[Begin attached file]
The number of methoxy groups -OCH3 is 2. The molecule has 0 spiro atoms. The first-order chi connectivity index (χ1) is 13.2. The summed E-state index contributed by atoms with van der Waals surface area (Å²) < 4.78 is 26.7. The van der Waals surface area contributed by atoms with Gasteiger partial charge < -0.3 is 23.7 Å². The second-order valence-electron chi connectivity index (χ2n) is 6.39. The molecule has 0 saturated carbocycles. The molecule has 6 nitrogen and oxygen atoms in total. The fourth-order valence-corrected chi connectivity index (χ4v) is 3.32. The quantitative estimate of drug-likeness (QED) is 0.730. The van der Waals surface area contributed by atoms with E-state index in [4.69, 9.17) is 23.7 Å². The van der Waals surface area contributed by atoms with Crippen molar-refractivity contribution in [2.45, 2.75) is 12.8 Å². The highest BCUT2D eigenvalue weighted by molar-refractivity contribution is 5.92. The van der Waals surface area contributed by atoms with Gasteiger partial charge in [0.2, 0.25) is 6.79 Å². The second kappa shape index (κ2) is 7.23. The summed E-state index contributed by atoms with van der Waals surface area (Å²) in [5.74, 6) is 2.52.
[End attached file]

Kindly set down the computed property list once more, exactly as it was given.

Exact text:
The number of methoxy groups -OCH3 is 2. The molecule has 0 spiro atoms. The first-order chi connectivity index (χ1) is 13.2. The summed E-state index contributed by atoms with van der Waals surface area (Å²) < 4.78 is 26.7. The van der Waals surface area contributed by atoms with Gasteiger partial charge < -0.3 is 23.7 Å². The second-order valence-electron chi connectivity index (χ2n) is 6.39. The molecule has 0 saturated carbocycles. The molecule has 6 nitrogen and oxygen atoms in total. The fourth-order valence-corrected chi connectivity index (χ4v) is 3.32. The quantitative estimate of drug-likeness (QED) is 0.730. The van der Waals surface area contributed by atoms with E-state index in [4.69, 9.17) is 23.7 Å². The van der Waals surface area contributed by atoms with Crippen molar-refractivity contribution in [2.45, 2.75) is 12.8 Å². The highest BCUT2D eigenvalue weighted by molar-refractivity contribution is 5.92. The van der Waals surface area contributed by atoms with Gasteiger partial charge in [0.2, 0.25) is 6.79 Å². The second kappa shape index (κ2) is 7.23. The summed E-state index contributed by atoms with van der Waals surface area (Å²) in [5.74, 6) is 2.52.